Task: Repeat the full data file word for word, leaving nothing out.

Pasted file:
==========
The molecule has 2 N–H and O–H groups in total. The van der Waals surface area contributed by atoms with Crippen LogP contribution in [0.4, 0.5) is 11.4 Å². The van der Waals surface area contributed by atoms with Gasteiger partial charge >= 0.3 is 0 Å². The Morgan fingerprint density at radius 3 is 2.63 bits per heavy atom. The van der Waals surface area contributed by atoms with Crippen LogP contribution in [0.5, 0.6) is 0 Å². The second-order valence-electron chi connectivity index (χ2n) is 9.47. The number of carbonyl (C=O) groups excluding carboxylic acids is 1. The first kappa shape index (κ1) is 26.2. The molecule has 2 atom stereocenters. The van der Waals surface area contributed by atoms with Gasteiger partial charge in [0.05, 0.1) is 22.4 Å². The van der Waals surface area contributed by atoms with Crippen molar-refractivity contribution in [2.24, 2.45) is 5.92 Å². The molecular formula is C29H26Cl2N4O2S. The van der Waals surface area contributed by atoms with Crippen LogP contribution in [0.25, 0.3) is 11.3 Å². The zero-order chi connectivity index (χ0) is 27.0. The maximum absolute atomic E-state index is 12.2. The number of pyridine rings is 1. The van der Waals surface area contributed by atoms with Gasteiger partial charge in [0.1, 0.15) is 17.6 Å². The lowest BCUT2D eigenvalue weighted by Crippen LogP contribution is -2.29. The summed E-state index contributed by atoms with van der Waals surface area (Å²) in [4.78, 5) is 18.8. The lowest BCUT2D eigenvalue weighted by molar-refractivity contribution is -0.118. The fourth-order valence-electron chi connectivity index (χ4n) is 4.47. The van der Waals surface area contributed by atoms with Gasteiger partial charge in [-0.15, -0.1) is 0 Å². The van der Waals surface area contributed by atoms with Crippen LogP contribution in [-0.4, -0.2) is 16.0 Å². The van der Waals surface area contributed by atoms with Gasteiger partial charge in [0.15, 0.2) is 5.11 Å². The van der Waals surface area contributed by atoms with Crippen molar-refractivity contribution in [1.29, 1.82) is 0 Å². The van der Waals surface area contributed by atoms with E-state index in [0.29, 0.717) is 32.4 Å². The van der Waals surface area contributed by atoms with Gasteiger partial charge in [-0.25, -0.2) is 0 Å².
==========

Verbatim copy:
The molecule has 2 N–H and O–H groups in total. The van der Waals surface area contributed by atoms with Crippen LogP contribution in [0.4, 0.5) is 11.4 Å². The van der Waals surface area contributed by atoms with Gasteiger partial charge >= 0.3 is 0 Å². The Morgan fingerprint density at radius 3 is 2.63 bits per heavy atom. The van der Waals surface area contributed by atoms with Crippen LogP contribution in [0.5, 0.6) is 0 Å². The second-order valence-electron chi connectivity index (χ2n) is 9.47. The number of carbonyl (C=O) groups excluding carboxylic acids is 1. The first kappa shape index (κ1) is 26.2. The molecule has 2 atom stereocenters. The van der Waals surface area contributed by atoms with Gasteiger partial charge in [0.05, 0.1) is 22.4 Å². The van der Waals surface area contributed by atoms with Crippen molar-refractivity contribution in [2.24, 2.45) is 5.92 Å². The molecular formula is C29H26Cl2N4O2S. The van der Waals surface area contributed by atoms with Crippen LogP contribution in [0.25, 0.3) is 11.3 Å². The zero-order chi connectivity index (χ0) is 27.0. The maximum absolute atomic E-state index is 12.2. The number of pyridine rings is 1. The van der Waals surface area contributed by atoms with Gasteiger partial charge in [0.1, 0.15) is 17.6 Å². The lowest BCUT2D eigenvalue weighted by Crippen LogP contribution is -2.29. The summed E-state index contributed by atoms with van der Waals surface area (Å²) in [4.78, 5) is 18.8. The lowest BCUT2D eigenvalue weighted by molar-refractivity contribution is -0.118. The fourth-order valence-electron chi connectivity index (χ4n) is 4.47. The van der Waals surface area contributed by atoms with Gasteiger partial charge in [-0.15, -0.1) is 0 Å². The van der Waals surface area contributed by atoms with Crippen LogP contribution in [-0.4, -0.2) is 16.0 Å². The van der Waals surface area contributed by atoms with Gasteiger partial charge in [0.15, 0.2) is 5.11 Å². The van der Waals surface area contributed by atoms with Crippen molar-refractivity contribution in [1.29, 1.82) is 0 Å². The van der Waals surface area contributed by atoms with E-state index in [0.29, 0.717) is 32.4 Å². The van der Waals surface area contributed by atoms with Gasteiger partial charge in [-0.25, -0.2) is 0 Å².